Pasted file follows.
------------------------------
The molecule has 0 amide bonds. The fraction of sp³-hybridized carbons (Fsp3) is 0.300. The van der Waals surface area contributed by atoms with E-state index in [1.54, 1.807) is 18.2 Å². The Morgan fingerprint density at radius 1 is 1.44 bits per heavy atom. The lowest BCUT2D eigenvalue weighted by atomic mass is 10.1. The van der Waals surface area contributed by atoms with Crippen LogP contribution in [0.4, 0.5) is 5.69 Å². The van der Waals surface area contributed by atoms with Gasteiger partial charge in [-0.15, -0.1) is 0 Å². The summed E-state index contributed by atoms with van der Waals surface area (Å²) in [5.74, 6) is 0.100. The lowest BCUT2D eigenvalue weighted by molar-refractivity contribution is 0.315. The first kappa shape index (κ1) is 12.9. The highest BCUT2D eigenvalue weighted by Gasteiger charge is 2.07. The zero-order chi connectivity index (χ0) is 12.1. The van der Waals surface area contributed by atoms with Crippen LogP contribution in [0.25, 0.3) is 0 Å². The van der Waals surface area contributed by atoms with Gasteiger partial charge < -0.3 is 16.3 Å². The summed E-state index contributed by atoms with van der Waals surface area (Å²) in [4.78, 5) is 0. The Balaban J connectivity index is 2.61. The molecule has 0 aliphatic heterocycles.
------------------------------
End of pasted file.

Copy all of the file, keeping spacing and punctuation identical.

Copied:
The molecule has 0 amide bonds. The fraction of sp³-hybridized carbons (Fsp3) is 0.300. The van der Waals surface area contributed by atoms with E-state index in [1.54, 1.807) is 18.2 Å². The Morgan fingerprint density at radius 1 is 1.44 bits per heavy atom. The lowest BCUT2D eigenvalue weighted by atomic mass is 10.1. The van der Waals surface area contributed by atoms with Crippen LogP contribution in [0.4, 0.5) is 5.69 Å². The van der Waals surface area contributed by atoms with Gasteiger partial charge in [-0.15, -0.1) is 0 Å². The summed E-state index contributed by atoms with van der Waals surface area (Å²) in [5.74, 6) is 0.100. The lowest BCUT2D eigenvalue weighted by molar-refractivity contribution is 0.315. The first kappa shape index (κ1) is 12.9. The highest BCUT2D eigenvalue weighted by Gasteiger charge is 2.07. The zero-order chi connectivity index (χ0) is 12.1. The van der Waals surface area contributed by atoms with Crippen LogP contribution in [0.25, 0.3) is 0 Å². The van der Waals surface area contributed by atoms with Gasteiger partial charge < -0.3 is 16.3 Å². The summed E-state index contributed by atoms with van der Waals surface area (Å²) in [4.78, 5) is 0. The Balaban J connectivity index is 2.61. The molecule has 0 aliphatic heterocycles.